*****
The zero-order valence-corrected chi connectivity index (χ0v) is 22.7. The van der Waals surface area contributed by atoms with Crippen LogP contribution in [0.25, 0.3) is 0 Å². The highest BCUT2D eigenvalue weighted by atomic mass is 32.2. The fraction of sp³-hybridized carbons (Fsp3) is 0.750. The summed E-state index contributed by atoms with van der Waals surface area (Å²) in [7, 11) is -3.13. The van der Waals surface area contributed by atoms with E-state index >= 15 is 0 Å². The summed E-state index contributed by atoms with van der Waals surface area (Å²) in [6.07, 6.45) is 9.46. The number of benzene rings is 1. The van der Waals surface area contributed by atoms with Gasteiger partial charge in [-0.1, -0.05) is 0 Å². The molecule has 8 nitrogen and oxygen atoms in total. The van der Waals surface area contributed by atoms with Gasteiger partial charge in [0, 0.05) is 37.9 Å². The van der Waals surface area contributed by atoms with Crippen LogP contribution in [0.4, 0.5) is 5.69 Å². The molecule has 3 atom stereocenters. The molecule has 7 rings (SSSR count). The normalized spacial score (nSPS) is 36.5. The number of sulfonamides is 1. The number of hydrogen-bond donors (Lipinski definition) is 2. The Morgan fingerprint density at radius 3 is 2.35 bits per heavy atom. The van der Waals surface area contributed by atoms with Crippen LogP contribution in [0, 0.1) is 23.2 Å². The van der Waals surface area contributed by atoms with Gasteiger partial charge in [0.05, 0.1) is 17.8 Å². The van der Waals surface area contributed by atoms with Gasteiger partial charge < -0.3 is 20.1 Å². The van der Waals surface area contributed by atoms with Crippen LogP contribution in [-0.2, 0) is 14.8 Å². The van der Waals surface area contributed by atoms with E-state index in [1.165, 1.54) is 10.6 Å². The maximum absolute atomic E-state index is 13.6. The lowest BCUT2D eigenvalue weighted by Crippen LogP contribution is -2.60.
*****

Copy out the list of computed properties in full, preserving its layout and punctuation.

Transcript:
The zero-order valence-corrected chi connectivity index (χ0v) is 22.7. The van der Waals surface area contributed by atoms with Crippen LogP contribution in [0.25, 0.3) is 0 Å². The highest BCUT2D eigenvalue weighted by atomic mass is 32.2. The fraction of sp³-hybridized carbons (Fsp3) is 0.750. The summed E-state index contributed by atoms with van der Waals surface area (Å²) in [7, 11) is -3.13. The van der Waals surface area contributed by atoms with E-state index >= 15 is 0 Å². The summed E-state index contributed by atoms with van der Waals surface area (Å²) in [6.07, 6.45) is 9.46. The number of benzene rings is 1. The van der Waals surface area contributed by atoms with Gasteiger partial charge in [-0.1, -0.05) is 0 Å². The molecule has 8 nitrogen and oxygen atoms in total. The van der Waals surface area contributed by atoms with Gasteiger partial charge in [0, 0.05) is 37.9 Å². The van der Waals surface area contributed by atoms with Crippen LogP contribution in [0.4, 0.5) is 5.69 Å². The molecule has 3 atom stereocenters. The molecule has 7 rings (SSSR count). The normalized spacial score (nSPS) is 36.5. The number of sulfonamides is 1. The number of hydrogen-bond donors (Lipinski definition) is 2. The Morgan fingerprint density at radius 3 is 2.35 bits per heavy atom. The van der Waals surface area contributed by atoms with Crippen LogP contribution in [0, 0.1) is 23.2 Å². The van der Waals surface area contributed by atoms with Gasteiger partial charge in [0.05, 0.1) is 17.8 Å². The van der Waals surface area contributed by atoms with Gasteiger partial charge < -0.3 is 20.1 Å². The van der Waals surface area contributed by atoms with Crippen LogP contribution in [-0.2, 0) is 14.8 Å². The van der Waals surface area contributed by atoms with E-state index in [1.165, 1.54) is 10.6 Å². The maximum absolute atomic E-state index is 13.6. The lowest BCUT2D eigenvalue weighted by Crippen LogP contribution is -2.60.